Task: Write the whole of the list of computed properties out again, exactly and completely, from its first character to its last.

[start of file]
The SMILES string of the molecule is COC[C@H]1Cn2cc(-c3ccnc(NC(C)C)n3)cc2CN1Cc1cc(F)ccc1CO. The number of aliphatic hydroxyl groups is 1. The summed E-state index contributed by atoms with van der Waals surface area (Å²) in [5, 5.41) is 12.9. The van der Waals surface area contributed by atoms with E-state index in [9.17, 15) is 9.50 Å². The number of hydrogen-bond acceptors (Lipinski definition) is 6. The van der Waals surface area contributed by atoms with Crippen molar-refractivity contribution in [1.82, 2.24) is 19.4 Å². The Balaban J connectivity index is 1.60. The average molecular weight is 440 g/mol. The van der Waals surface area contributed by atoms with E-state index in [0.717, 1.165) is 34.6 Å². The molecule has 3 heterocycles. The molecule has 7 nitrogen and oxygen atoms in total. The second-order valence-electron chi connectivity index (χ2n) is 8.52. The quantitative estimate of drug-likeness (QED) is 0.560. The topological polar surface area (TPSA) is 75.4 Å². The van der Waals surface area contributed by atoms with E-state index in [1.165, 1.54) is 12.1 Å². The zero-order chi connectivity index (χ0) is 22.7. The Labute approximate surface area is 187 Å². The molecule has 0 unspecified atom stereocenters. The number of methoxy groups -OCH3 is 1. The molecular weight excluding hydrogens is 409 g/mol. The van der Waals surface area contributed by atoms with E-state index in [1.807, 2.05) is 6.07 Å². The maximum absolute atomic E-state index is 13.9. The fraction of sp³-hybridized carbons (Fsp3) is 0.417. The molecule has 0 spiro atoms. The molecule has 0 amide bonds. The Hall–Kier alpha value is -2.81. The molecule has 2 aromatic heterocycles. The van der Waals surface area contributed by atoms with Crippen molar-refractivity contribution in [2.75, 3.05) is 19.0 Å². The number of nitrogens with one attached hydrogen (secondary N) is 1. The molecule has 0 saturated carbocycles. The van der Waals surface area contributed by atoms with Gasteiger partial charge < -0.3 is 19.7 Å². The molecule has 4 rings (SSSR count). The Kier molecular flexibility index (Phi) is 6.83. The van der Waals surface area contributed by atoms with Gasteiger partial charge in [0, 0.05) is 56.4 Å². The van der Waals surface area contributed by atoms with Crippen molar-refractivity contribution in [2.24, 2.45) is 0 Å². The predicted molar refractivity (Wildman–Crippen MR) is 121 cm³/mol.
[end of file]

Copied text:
The SMILES string of the molecule is COC[C@H]1Cn2cc(-c3ccnc(NC(C)C)n3)cc2CN1Cc1cc(F)ccc1CO. The number of aliphatic hydroxyl groups is 1. The summed E-state index contributed by atoms with van der Waals surface area (Å²) in [5, 5.41) is 12.9. The van der Waals surface area contributed by atoms with E-state index in [9.17, 15) is 9.50 Å². The number of hydrogen-bond acceptors (Lipinski definition) is 6. The van der Waals surface area contributed by atoms with Crippen molar-refractivity contribution in [1.82, 2.24) is 19.4 Å². The Balaban J connectivity index is 1.60. The average molecular weight is 440 g/mol. The van der Waals surface area contributed by atoms with E-state index in [0.717, 1.165) is 34.6 Å². The molecule has 3 heterocycles. The molecule has 7 nitrogen and oxygen atoms in total. The second-order valence-electron chi connectivity index (χ2n) is 8.52. The quantitative estimate of drug-likeness (QED) is 0.560. The topological polar surface area (TPSA) is 75.4 Å². The van der Waals surface area contributed by atoms with E-state index in [1.165, 1.54) is 12.1 Å². The zero-order chi connectivity index (χ0) is 22.7. The Labute approximate surface area is 187 Å². The molecule has 0 unspecified atom stereocenters. The number of methoxy groups -OCH3 is 1. The molecular weight excluding hydrogens is 409 g/mol. The van der Waals surface area contributed by atoms with E-state index in [1.807, 2.05) is 6.07 Å². The maximum absolute atomic E-state index is 13.9. The fraction of sp³-hybridized carbons (Fsp3) is 0.417. The molecule has 0 spiro atoms. The molecule has 0 amide bonds. The Hall–Kier alpha value is -2.81. The molecule has 2 aromatic heterocycles. The van der Waals surface area contributed by atoms with Crippen molar-refractivity contribution in [2.75, 3.05) is 19.0 Å². The number of nitrogens with one attached hydrogen (secondary N) is 1. The molecule has 0 saturated carbocycles. The van der Waals surface area contributed by atoms with Gasteiger partial charge < -0.3 is 19.7 Å². The molecule has 4 rings (SSSR count). The Kier molecular flexibility index (Phi) is 6.83. The van der Waals surface area contributed by atoms with Gasteiger partial charge in [0, 0.05) is 56.4 Å². The van der Waals surface area contributed by atoms with Crippen molar-refractivity contribution in [2.24, 2.45) is 0 Å². The predicted molar refractivity (Wildman–Crippen MR) is 121 cm³/mol.